This was presented to John Davenport in 1994 by Cambridge magician Claude Perry. Claude told John that John Gambling used to have these special pieces of paper made up by Cambridge printers Foister & Jagg. The paper could be used to vanish a handkerchief. They pre-date the Tarbell Cone.

In this trick the magician makes a tambourine by trapping some tissue paper between the two rings. When the paper is broken, a huge production of paper streamers is made from it. John Gambling (1871-1954) was a well known magician in England and was also known for his ventriloquism. There is a label on one of the rings saying: ‘John Gambling’s rings used by him for 60 years’. The rings were passed to Claude Perry, for whom John acted as a mentor and friend for many years. Claude willed them to David Cridland, who gifted them to the Davenport Collection.

The magician places the glass upside down on the wooden base and then, magically, makes coins appear inside the glass. The method is primitive and it is not clear whether this was a one-off item or an example of a commercially available piece of apparatus. This item was once in the collection of Claude Perry, which makes it quite likely that it was previously owned by John Gambling, Claude’s mentor.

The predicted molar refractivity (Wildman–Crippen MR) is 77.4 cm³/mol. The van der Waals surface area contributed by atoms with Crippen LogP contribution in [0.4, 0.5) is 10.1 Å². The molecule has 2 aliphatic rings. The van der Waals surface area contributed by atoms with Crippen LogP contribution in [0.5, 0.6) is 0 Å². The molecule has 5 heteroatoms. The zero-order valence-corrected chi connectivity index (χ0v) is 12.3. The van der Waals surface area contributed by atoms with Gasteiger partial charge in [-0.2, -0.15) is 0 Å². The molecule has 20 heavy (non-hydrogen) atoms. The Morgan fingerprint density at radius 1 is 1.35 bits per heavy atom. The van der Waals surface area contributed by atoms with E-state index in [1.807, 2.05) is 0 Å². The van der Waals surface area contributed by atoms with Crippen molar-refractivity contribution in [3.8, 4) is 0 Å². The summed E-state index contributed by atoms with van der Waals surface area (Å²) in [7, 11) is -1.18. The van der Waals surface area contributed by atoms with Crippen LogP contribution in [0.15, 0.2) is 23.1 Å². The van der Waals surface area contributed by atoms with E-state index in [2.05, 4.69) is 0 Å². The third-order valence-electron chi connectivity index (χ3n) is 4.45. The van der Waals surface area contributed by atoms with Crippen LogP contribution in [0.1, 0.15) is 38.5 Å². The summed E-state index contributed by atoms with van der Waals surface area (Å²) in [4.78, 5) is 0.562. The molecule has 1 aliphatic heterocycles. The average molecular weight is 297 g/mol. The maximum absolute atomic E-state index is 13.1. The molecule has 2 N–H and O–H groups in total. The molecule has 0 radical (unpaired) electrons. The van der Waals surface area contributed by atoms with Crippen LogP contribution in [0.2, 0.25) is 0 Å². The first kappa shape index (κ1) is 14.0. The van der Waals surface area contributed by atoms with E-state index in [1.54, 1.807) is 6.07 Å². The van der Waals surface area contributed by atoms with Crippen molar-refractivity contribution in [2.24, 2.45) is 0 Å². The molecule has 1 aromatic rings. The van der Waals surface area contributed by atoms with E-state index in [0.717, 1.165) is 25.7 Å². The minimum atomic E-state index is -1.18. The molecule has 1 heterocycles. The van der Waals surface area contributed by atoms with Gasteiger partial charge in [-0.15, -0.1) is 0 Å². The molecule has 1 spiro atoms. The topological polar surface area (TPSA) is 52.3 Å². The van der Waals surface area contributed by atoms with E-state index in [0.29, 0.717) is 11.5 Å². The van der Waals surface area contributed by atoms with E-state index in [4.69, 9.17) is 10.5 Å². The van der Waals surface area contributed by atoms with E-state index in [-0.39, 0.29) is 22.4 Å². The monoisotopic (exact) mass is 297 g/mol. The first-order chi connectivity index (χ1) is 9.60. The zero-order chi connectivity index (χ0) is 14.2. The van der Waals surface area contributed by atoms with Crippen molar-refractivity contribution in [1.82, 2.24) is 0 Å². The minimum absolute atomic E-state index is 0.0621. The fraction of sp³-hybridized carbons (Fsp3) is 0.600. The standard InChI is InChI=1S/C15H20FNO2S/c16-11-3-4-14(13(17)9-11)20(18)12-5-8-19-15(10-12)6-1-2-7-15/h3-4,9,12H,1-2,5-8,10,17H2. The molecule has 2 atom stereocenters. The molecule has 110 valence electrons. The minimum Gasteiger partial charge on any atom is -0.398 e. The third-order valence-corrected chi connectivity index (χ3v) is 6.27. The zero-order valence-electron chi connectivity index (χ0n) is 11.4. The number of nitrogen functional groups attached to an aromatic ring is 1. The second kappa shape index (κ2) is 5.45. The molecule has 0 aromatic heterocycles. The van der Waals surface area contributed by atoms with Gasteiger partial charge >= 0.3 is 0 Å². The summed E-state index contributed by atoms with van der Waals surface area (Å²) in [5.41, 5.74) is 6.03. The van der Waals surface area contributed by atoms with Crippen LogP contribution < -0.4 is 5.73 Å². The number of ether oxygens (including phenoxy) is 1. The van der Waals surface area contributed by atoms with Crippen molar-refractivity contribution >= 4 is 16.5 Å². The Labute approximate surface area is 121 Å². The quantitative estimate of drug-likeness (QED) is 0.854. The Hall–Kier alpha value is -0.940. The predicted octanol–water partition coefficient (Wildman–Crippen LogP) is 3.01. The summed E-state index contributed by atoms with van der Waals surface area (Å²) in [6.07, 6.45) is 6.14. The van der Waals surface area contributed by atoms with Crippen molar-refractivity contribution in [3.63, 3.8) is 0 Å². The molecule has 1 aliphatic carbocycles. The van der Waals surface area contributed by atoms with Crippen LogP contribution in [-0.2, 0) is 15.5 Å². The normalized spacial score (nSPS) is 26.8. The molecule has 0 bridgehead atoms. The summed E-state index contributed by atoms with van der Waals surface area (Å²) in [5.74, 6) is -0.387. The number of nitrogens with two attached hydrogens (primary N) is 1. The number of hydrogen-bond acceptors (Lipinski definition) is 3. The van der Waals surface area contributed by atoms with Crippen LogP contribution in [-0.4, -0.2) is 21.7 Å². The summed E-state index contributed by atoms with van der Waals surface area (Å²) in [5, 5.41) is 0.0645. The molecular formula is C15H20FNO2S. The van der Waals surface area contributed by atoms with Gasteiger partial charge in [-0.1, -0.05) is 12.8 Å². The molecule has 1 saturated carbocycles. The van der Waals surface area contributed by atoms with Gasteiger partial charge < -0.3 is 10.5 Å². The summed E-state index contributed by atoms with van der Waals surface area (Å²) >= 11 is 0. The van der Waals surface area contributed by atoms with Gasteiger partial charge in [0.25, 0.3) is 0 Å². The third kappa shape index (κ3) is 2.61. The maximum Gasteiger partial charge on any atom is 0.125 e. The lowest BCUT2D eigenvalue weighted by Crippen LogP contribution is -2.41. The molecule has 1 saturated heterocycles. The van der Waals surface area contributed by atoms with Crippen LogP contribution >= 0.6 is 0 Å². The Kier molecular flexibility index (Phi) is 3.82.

Cambridge magician John Gambling became friendly with the much younger magician Claude Perry. John acted as a mentor for Claude, who was always very grateful and gave John credit for introducing him to many people at the annual I.B.M. British Ring Conventions. John’s wand passed to Claude, and then to David Cridland who gifted the wand to the Davenport Collection. The wand has a glass jewel at each end and can be unscrewed and folded in half, as illustrated. A label on the wand says that it was probably made by Jules Danby who was a magician active in the early 20th century. In the collection is a copy of a letter from Claude stating that the wand was John Gambling’s.

As advertised by Davenports: The performer shows a large picture frame which is perfectly empty. Three cards are chosen from the pack and shuffled back into it. The pack of cards is then thrown at the frame and as they strike it the three chosen cards suddenly appear behind the glass. According to Claude Perry, this particular one used to belong to John Gambling, before Claude bought it. In 1992 Claude presented it to John Davenport.